Remove background from an image with Gimp and Masking

This skill is useful as you can take pics of your friends and place them in different places that they have never been! There are a couple of tricks to make your work easier and results look better. I’ve written some notes to accompany this video, but there’s also 2, 3, 4, 5, 6

Import the image, add transparency
Once you import an image it will not have transparency. For this you will need to highlight the layer, colors-> transparency -> add alpha channel. You will notice that the layer name goes from bold to not bold. Duplicate the layer, just in case of a mistake.

Images by default do not come with transparency, so you need to add it. This way part of the image can be see through.

Images with a high contrast between what you wish to preserve and what you want to remove will be much easier. Images that have similar colours between the two will be much more challenging.

Getting your Mask
A mask is the layer that highlights what you wish to see and what you wish to remove. There are may ways to get a mask. For example you could use the magic wand and trace out your highlighted image, but this is tedious, time consuming and may not be so accurate.

One way is to use colour contrast. On the mask layer, color -> desaturate, followed by color -> brightness-contrast. Play around with this to get the best contrast between the parts you wish to keep and the parts you want to remove. This can provide a very fine level of detail for things like hair.

Next do a color -> invert, which reverses black and white. In a mask, the white allows the underlying image to show through, and the black will block the underlying image. You can now use your tools to reshape your image to black and white, depending on what you want to show up. You can use a paintbrush in white to allow things to show through. Use squares in black to remove background parts of the image. Some details, such as hair will inevitably be lost.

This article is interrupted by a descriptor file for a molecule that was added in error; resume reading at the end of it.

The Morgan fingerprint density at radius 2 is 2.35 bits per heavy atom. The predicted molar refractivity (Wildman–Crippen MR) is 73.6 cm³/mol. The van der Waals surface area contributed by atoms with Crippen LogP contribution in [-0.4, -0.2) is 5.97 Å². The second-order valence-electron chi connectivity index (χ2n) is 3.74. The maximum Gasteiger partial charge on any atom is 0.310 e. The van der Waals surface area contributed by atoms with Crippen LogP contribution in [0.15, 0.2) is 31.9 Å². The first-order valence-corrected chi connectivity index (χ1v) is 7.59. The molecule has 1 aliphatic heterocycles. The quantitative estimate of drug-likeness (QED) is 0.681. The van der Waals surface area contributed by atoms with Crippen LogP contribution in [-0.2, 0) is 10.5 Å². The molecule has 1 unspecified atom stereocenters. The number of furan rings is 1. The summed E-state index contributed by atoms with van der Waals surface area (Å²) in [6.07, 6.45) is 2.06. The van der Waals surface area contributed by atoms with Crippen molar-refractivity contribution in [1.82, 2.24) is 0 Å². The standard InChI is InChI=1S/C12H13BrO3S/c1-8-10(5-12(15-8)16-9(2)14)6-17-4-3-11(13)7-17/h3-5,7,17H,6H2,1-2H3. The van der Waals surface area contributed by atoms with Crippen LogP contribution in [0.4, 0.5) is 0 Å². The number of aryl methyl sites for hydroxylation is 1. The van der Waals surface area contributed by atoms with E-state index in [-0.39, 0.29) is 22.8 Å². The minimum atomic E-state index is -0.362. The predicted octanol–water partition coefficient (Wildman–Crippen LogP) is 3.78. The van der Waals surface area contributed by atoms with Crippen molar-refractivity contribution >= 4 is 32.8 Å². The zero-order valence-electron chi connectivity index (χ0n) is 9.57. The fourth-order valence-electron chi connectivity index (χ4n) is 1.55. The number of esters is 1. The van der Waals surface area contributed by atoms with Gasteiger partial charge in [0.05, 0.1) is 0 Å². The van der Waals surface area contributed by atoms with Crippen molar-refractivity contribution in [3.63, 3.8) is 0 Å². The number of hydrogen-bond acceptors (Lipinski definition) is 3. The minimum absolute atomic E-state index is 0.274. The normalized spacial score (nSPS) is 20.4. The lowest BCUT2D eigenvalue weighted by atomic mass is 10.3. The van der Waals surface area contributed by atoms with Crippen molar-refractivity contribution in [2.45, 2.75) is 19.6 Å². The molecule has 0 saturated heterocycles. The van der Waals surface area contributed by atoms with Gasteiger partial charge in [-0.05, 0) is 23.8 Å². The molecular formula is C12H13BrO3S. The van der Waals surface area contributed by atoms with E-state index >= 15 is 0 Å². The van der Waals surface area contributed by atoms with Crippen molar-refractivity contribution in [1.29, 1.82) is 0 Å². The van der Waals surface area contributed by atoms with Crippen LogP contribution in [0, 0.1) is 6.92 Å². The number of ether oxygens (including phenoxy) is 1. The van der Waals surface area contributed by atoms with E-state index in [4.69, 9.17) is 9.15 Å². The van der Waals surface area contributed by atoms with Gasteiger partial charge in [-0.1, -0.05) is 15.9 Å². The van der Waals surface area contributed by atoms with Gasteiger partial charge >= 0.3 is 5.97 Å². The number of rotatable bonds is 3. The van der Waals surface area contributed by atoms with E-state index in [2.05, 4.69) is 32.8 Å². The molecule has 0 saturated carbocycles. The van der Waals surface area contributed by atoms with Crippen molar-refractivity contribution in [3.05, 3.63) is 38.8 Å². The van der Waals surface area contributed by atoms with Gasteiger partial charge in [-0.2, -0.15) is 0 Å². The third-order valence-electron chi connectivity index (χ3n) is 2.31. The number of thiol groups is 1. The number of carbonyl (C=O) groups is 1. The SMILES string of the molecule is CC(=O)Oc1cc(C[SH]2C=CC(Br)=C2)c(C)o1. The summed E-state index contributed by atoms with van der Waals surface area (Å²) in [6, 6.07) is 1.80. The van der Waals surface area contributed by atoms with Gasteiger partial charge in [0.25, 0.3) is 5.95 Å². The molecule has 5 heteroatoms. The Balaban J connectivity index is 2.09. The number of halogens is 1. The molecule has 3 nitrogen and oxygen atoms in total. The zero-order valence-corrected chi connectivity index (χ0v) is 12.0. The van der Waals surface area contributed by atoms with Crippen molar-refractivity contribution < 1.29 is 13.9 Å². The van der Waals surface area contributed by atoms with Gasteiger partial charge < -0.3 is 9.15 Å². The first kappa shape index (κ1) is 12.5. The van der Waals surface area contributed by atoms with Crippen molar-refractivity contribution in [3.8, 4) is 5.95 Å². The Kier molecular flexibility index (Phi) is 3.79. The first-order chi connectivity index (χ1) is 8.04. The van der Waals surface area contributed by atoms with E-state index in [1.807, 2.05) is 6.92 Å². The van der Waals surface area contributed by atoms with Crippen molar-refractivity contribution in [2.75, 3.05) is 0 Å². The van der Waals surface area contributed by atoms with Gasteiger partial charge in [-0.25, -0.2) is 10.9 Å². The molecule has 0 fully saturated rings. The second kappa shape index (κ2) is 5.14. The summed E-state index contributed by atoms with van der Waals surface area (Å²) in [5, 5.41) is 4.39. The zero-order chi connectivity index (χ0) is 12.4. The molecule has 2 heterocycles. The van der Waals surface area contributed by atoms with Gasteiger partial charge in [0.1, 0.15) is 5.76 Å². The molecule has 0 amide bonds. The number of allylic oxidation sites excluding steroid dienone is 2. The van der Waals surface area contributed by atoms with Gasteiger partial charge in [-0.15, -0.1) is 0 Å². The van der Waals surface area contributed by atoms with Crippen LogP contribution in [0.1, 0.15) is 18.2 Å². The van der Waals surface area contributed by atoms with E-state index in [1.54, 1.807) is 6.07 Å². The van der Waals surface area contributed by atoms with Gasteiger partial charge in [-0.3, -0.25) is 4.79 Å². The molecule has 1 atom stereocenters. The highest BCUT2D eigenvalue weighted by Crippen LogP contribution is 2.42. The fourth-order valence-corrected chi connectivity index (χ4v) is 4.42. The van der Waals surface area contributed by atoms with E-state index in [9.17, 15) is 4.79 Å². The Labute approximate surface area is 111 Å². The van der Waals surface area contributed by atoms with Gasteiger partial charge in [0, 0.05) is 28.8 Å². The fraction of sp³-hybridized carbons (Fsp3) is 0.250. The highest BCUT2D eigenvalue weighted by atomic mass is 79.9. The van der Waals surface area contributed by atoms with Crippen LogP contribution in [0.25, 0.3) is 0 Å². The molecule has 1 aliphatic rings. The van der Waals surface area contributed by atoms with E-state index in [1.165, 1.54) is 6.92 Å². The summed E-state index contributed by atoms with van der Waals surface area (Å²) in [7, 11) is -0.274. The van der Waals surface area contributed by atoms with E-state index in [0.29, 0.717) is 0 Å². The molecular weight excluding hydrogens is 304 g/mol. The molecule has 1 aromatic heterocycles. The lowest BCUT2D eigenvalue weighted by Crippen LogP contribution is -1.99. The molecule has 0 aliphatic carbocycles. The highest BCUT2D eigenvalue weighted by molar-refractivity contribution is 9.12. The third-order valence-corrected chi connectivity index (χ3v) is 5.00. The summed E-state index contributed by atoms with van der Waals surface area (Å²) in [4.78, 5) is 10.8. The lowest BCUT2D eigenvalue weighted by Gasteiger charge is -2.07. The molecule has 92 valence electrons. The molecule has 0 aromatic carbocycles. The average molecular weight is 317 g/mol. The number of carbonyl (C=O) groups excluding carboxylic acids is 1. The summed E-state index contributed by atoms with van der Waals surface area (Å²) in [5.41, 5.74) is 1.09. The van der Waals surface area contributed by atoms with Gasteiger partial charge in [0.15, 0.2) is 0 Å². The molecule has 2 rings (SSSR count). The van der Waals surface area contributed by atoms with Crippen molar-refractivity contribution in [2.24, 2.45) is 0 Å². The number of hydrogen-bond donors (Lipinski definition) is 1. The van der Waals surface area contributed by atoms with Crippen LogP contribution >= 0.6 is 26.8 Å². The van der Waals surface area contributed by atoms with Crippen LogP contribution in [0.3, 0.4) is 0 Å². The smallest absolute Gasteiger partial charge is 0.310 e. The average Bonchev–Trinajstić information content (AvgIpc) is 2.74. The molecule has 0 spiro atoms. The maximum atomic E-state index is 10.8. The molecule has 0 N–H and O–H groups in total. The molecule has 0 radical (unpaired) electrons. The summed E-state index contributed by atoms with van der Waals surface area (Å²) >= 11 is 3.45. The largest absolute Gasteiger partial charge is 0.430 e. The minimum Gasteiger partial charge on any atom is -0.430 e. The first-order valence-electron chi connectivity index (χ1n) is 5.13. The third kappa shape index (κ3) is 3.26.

Of course it would be much easier if you had an image that is high in contrast between what you wish to keep and what you want to remove. Often there are background colours that are similar to the image you want to keep. These will need to be altered by hand. This can take a lot of time and patience, but the better a job you do with the mask, the better the overall final image.

For example, black hair will turn out white, which you wish to keep. The face, however will turn out black, so you will need to paint the face white in order to preserve it. Ditto for clothing, which will need to be painted white to preserve it.

Add Mask to your Image Layer
Save your image. Cut the complete layer, edit -> cut, and the layer will disappear. Don’t worry, it is in your clipboard. From your original image layer layer -> mask -> add layer mask. Use the default “White (full opacity)”, which allows you to use white to see the image, and black to block the parts you don’t want. You will see that in your layer there is a white box that is added to your layer image and name. Highlight the layer edit -> paste, to add your mask to the layer. You will see a “floating layer”. Right click the floating layer and “Anchor Layer”.

Your image should have changed. Where you painted white you will see the underlying image. Where you painted black you should see only the transparent background. You can now add a solid colour background to your image, which will allow you to see any mask errors. You can continue to fix these errors, painting using white to allow the image to show up, and black to remove the background. Zoom in, paint with either white or black, for finer detail. The better your mask will result in a much better overall result.

The benefits of this brightness-contrast method is that a lot of fine detail can be preserved, which you would lose if you simply did a lasso. You can zoom in and add more detail. If you make a mistake, repaint with white and redo your black. This is very forgiving.

Add a New Background
Find an image of an appropriate size and add to the background. Your foreground image will be preserved, the transparency will allow the background to show through. You can then export the image. You can add as many background images as you wish and export individual images.

Blur Background, Keep Foreground Sharp
Here is a video about how to blur the background but also keep the foreground clear. It is an impressive trick. I’d still use the brightness-contrast filter to do the outline, as using the lasso tool is not very precise. The methods of the mask do overlap.

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